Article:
May 25, 2016

These animals relied on each other for 100 million years. Now climate change is killing them both.

Australia
by
Sarah Kaplan
,
Washington Post
One of the studied flatworm species. Photo: David Blair, Washington Post
One of the studied flatworm species. Photo: David Blair, Washington Post

Climate studies show that patterns of warming at the ocean's surface are significantly related to greenhouse gas emissions, and that sea surface warming has widespread consequences for marine species. A 2013 literature review of 208 studies and 857 species found that only 24 percent of the studied species showed no response to climate change.[1] The same study identified a mean rate of marine species shift of 72 kilometers per decade, with some highly mobile organisms expanding at rates up to 470 kilometers per decade.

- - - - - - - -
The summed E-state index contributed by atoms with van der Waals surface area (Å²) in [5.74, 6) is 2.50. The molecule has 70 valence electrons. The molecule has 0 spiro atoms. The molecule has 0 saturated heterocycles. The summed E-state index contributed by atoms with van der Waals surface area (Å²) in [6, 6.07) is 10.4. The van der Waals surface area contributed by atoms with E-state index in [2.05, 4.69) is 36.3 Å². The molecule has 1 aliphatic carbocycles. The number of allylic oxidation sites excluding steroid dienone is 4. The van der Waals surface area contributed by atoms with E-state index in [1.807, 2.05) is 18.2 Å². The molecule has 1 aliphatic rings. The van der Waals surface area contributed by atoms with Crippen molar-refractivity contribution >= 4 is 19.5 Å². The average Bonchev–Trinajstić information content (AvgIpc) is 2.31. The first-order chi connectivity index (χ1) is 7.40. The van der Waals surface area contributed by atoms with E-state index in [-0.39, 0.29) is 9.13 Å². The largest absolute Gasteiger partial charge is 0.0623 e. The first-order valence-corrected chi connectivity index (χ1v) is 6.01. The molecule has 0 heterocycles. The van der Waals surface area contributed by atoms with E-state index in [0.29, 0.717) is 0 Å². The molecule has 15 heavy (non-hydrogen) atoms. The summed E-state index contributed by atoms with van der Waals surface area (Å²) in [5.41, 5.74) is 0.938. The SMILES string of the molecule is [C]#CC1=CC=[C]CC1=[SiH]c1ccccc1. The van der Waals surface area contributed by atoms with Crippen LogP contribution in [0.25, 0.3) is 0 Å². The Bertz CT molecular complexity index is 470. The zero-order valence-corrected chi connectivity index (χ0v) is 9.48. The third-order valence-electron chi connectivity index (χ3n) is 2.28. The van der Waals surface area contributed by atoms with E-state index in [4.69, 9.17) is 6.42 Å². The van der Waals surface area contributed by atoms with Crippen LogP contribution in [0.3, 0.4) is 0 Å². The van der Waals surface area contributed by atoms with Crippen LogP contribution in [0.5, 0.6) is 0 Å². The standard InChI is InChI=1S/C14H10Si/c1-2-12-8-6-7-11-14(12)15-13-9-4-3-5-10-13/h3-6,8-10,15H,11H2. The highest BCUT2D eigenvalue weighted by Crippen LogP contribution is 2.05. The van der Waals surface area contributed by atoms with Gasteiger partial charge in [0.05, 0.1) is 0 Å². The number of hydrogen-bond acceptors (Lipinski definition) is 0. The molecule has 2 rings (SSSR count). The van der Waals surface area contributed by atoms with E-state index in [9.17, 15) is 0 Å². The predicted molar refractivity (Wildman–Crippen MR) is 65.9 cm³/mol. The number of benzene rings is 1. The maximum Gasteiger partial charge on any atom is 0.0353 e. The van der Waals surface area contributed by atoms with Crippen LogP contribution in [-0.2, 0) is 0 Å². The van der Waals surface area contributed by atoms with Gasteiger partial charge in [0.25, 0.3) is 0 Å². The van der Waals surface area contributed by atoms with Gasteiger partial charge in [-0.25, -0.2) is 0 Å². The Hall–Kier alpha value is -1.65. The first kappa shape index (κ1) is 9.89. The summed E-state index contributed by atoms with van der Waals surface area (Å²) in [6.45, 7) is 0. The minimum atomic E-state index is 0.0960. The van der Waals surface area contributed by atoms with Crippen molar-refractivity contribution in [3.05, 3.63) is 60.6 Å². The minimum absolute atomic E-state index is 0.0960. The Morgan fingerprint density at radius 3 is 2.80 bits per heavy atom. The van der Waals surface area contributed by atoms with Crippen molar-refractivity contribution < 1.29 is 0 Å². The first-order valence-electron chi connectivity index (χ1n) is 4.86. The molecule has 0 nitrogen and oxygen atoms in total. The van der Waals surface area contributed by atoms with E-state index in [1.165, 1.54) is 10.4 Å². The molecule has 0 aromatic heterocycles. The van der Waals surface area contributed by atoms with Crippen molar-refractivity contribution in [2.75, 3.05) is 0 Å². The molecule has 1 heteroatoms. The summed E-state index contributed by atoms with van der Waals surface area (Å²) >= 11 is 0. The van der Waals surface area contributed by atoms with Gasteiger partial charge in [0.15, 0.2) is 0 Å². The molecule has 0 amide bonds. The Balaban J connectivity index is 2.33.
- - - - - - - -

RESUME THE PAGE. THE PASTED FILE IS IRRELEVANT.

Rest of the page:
Hoyal Cuthill...is the lead author of a study...on the long — and probably doomed — relationship between Australia's 37 species of spiny mountain crayfish (members of the genus Euastacus) and their 33 species of flatworm symbionts (called temnocephalans).

As the continent warms, crayfish need to migrate to higher and higher altitudes to escape the high temperatures. But, as Hoyal Cuthill pointed out, at some point mountains have peaks. Trapped between the sky and the rising heat, endangered euastaceans — 75 percent of the entire genus — will likely perish. With no place for them to live, the flatworms will quickly follow